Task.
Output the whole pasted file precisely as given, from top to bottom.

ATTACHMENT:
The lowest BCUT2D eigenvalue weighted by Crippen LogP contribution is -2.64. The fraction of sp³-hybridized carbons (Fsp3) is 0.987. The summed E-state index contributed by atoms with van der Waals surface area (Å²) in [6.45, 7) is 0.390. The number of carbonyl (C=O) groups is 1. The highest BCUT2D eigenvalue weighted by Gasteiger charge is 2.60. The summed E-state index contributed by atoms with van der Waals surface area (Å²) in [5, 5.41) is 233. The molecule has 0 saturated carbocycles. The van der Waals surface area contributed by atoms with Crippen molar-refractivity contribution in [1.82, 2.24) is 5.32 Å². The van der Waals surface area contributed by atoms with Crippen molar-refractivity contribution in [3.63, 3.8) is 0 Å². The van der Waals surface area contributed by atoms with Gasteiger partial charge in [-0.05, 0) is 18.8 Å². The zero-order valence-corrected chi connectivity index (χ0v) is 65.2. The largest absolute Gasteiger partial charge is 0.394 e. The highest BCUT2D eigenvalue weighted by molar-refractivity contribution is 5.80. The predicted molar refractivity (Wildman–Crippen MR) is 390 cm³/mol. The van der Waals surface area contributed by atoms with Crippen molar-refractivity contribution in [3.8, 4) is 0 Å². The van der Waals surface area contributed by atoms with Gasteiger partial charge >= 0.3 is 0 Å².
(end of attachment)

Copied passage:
The lowest BCUT2D eigenvalue weighted by Crippen LogP contribution is -2.64. The fraction of sp³-hybridized carbons (Fsp3) is 0.987. The summed E-state index contributed by atoms with van der Waals surface area (Å²) in [6.45, 7) is 0.390. The number of carbonyl (C=O) groups is 1. The highest BCUT2D eigenvalue weighted by Gasteiger charge is 2.60. The summed E-state index contributed by atoms with van der Waals surface area (Å²) in [5, 5.41) is 233. The molecule has 0 saturated carbocycles. The van der Waals surface area contributed by atoms with Crippen molar-refractivity contribution in [1.82, 2.24) is 5.32 Å². The van der Waals surface area contributed by atoms with Crippen molar-refractivity contribution in [3.63, 3.8) is 0 Å². The van der Waals surface area contributed by atoms with Gasteiger partial charge in [-0.05, 0) is 18.8 Å². The zero-order valence-corrected chi connectivity index (χ0v) is 65.2. The largest absolute Gasteiger partial charge is 0.394 e. The highest BCUT2D eigenvalue weighted by molar-refractivity contribution is 5.80. The predicted molar refractivity (Wildman–Crippen MR) is 390 cm³/mol. The van der Waals surface area contributed by atoms with Crippen molar-refractivity contribution in [3.8, 4) is 0 Å². The van der Waals surface area contributed by atoms with Gasteiger partial charge >= 0.3 is 0 Å².